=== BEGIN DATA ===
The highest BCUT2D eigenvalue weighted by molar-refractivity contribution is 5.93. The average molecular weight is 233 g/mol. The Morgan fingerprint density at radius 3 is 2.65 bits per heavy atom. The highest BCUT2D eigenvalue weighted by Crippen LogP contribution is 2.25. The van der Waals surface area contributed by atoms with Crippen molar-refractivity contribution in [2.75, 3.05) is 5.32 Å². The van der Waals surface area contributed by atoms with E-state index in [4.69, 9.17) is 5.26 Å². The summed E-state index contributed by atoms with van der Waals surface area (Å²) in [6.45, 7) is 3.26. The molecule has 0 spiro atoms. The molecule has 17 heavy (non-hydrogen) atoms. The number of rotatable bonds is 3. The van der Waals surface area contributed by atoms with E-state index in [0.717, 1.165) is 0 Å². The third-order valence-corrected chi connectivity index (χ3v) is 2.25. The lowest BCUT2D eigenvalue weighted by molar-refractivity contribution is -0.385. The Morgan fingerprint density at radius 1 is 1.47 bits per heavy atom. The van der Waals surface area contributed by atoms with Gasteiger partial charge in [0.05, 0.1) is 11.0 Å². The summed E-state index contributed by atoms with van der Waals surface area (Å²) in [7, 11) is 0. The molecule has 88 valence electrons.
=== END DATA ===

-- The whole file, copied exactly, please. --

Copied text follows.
The highest BCUT2D eigenvalue weighted by molar-refractivity contribution is 5.93. The average molecular weight is 233 g/mol. The Morgan fingerprint density at radius 3 is 2.65 bits per heavy atom. The highest BCUT2D eigenvalue weighted by Crippen LogP contribution is 2.25. The van der Waals surface area contributed by atoms with Crippen molar-refractivity contribution in [2.75, 3.05) is 5.32 Å². The van der Waals surface area contributed by atoms with E-state index in [4.69, 9.17) is 5.26 Å². The summed E-state index contributed by atoms with van der Waals surface area (Å²) in [6.45, 7) is 3.26. The molecule has 0 spiro atoms. The molecule has 17 heavy (non-hydrogen) atoms. The number of rotatable bonds is 3. The van der Waals surface area contributed by atoms with E-state index in [0.717, 1.165) is 0 Å². The third-order valence-corrected chi connectivity index (χ3v) is 2.25. The lowest BCUT2D eigenvalue weighted by molar-refractivity contribution is -0.385. The Morgan fingerprint density at radius 1 is 1.47 bits per heavy atom. The van der Waals surface area contributed by atoms with Gasteiger partial charge in [0.05, 0.1) is 11.0 Å². The summed E-state index contributed by atoms with van der Waals surface area (Å²) in [7, 11) is 0. The molecule has 88 valence electrons.